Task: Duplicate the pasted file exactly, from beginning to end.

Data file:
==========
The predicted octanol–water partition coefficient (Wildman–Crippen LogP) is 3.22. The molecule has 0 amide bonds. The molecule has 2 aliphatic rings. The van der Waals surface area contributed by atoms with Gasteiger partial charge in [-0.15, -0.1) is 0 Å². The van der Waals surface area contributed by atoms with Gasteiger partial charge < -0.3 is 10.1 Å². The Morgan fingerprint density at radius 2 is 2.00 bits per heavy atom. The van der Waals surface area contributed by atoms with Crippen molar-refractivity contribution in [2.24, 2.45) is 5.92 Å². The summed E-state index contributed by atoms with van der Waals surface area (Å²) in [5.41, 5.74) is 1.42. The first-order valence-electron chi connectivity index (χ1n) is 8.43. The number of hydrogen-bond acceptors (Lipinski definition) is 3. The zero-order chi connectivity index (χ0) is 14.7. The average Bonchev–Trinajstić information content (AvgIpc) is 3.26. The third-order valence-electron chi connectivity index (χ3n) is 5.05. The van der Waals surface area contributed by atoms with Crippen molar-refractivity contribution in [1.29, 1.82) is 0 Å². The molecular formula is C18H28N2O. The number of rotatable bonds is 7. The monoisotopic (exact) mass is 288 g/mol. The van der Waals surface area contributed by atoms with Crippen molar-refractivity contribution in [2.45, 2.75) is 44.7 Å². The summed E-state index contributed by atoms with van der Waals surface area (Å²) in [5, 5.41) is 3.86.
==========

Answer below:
The predicted octanol–water partition coefficient (Wildman–Crippen LogP) is 3.22. The molecule has 0 amide bonds. The molecule has 2 aliphatic rings. The van der Waals surface area contributed by atoms with Gasteiger partial charge in [-0.15, -0.1) is 0 Å². The van der Waals surface area contributed by atoms with Gasteiger partial charge < -0.3 is 10.1 Å². The Morgan fingerprint density at radius 2 is 2.00 bits per heavy atom. The van der Waals surface area contributed by atoms with Crippen molar-refractivity contribution in [2.24, 2.45) is 5.92 Å². The summed E-state index contributed by atoms with van der Waals surface area (Å²) in [5.41, 5.74) is 1.42. The first-order valence-electron chi connectivity index (χ1n) is 8.43. The number of hydrogen-bond acceptors (Lipinski definition) is 3. The zero-order chi connectivity index (χ0) is 14.7. The average Bonchev–Trinajstić information content (AvgIpc) is 3.26. The third-order valence-electron chi connectivity index (χ3n) is 5.05. The van der Waals surface area contributed by atoms with Crippen molar-refractivity contribution in [1.29, 1.82) is 0 Å². The molecular formula is C18H28N2O. The number of rotatable bonds is 7. The monoisotopic (exact) mass is 288 g/mol. The van der Waals surface area contributed by atoms with Crippen molar-refractivity contribution in [2.45, 2.75) is 44.7 Å². The summed E-state index contributed by atoms with van der Waals surface area (Å²) in [5, 5.41) is 3.86.